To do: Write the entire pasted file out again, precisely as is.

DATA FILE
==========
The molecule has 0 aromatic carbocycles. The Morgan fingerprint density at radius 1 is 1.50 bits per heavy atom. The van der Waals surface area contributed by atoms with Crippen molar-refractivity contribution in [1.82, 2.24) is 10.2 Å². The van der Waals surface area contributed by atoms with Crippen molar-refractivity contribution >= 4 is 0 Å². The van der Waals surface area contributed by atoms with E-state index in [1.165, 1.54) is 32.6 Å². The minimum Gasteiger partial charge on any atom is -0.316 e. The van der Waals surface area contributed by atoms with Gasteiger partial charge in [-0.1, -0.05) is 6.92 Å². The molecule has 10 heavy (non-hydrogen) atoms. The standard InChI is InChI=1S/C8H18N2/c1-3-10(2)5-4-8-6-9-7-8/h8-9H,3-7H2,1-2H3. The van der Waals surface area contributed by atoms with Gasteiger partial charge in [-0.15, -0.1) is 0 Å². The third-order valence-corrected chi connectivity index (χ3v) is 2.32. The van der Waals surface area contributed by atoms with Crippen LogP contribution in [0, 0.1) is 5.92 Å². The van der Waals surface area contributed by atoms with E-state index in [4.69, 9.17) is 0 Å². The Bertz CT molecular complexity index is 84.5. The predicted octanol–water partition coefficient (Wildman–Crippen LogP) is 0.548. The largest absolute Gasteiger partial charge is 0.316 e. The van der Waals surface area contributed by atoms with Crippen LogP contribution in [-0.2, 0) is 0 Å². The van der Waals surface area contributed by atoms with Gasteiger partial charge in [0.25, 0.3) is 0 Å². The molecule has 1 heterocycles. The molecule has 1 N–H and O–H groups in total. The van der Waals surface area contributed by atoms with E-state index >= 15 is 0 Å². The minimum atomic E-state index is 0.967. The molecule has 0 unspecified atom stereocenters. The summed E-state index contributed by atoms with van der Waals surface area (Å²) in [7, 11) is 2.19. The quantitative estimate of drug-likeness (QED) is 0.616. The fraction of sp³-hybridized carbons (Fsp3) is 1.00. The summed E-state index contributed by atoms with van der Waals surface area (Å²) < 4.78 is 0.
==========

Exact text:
The molecule has 0 aromatic carbocycles. The Morgan fingerprint density at radius 1 is 1.50 bits per heavy atom. The van der Waals surface area contributed by atoms with Crippen molar-refractivity contribution in [1.82, 2.24) is 10.2 Å². The van der Waals surface area contributed by atoms with Crippen molar-refractivity contribution >= 4 is 0 Å². The van der Waals surface area contributed by atoms with E-state index in [1.165, 1.54) is 32.6 Å². The minimum Gasteiger partial charge on any atom is -0.316 e. The van der Waals surface area contributed by atoms with Gasteiger partial charge in [-0.1, -0.05) is 6.92 Å². The molecule has 10 heavy (non-hydrogen) atoms. The standard InChI is InChI=1S/C8H18N2/c1-3-10(2)5-4-8-6-9-7-8/h8-9H,3-7H2,1-2H3. The van der Waals surface area contributed by atoms with Gasteiger partial charge in [-0.15, -0.1) is 0 Å². The third-order valence-corrected chi connectivity index (χ3v) is 2.32. The van der Waals surface area contributed by atoms with Crippen LogP contribution in [0, 0.1) is 5.92 Å². The van der Waals surface area contributed by atoms with E-state index in [4.69, 9.17) is 0 Å². The Bertz CT molecular complexity index is 84.5. The predicted octanol–water partition coefficient (Wildman–Crippen LogP) is 0.548. The largest absolute Gasteiger partial charge is 0.316 e. The van der Waals surface area contributed by atoms with Crippen LogP contribution in [-0.2, 0) is 0 Å². The van der Waals surface area contributed by atoms with Gasteiger partial charge in [0.25, 0.3) is 0 Å². The molecule has 1 heterocycles. The molecule has 1 N–H and O–H groups in total. The van der Waals surface area contributed by atoms with E-state index >= 15 is 0 Å². The minimum atomic E-state index is 0.967. The molecule has 0 unspecified atom stereocenters. The summed E-state index contributed by atoms with van der Waals surface area (Å²) in [7, 11) is 2.19. The quantitative estimate of drug-likeness (QED) is 0.616. The fraction of sp³-hybridized carbons (Fsp3) is 1.00. The summed E-state index contributed by atoms with van der Waals surface area (Å²) < 4.78 is 0.